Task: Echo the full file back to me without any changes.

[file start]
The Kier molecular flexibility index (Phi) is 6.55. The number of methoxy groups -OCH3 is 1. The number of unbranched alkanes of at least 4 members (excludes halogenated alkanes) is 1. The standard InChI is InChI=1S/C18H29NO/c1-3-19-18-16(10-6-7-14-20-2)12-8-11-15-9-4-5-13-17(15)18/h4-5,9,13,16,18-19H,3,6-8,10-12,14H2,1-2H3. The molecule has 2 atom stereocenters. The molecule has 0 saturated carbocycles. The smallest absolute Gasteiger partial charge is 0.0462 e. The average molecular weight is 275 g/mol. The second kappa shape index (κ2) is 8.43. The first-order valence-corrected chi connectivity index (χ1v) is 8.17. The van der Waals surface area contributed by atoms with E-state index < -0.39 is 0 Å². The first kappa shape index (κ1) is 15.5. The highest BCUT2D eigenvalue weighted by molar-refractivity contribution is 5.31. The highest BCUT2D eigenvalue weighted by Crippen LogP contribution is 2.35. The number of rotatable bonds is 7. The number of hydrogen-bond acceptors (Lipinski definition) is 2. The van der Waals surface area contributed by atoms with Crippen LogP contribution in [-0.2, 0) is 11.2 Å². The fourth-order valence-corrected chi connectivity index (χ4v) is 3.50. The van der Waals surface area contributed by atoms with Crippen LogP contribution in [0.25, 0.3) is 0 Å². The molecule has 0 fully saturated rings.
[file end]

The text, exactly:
The Kier molecular flexibility index (Phi) is 6.55. The number of methoxy groups -OCH3 is 1. The number of unbranched alkanes of at least 4 members (excludes halogenated alkanes) is 1. The standard InChI is InChI=1S/C18H29NO/c1-3-19-18-16(10-6-7-14-20-2)12-8-11-15-9-4-5-13-17(15)18/h4-5,9,13,16,18-19H,3,6-8,10-12,14H2,1-2H3. The molecule has 2 atom stereocenters. The molecule has 0 saturated carbocycles. The smallest absolute Gasteiger partial charge is 0.0462 e. The average molecular weight is 275 g/mol. The second kappa shape index (κ2) is 8.43. The first-order valence-corrected chi connectivity index (χ1v) is 8.17. The van der Waals surface area contributed by atoms with E-state index < -0.39 is 0 Å². The first kappa shape index (κ1) is 15.5. The highest BCUT2D eigenvalue weighted by molar-refractivity contribution is 5.31. The highest BCUT2D eigenvalue weighted by Crippen LogP contribution is 2.35. The number of rotatable bonds is 7. The number of hydrogen-bond acceptors (Lipinski definition) is 2. The van der Waals surface area contributed by atoms with Crippen LogP contribution in [-0.2, 0) is 11.2 Å². The fourth-order valence-corrected chi connectivity index (χ4v) is 3.50. The van der Waals surface area contributed by atoms with Crippen LogP contribution in [0.25, 0.3) is 0 Å². The molecule has 0 fully saturated rings.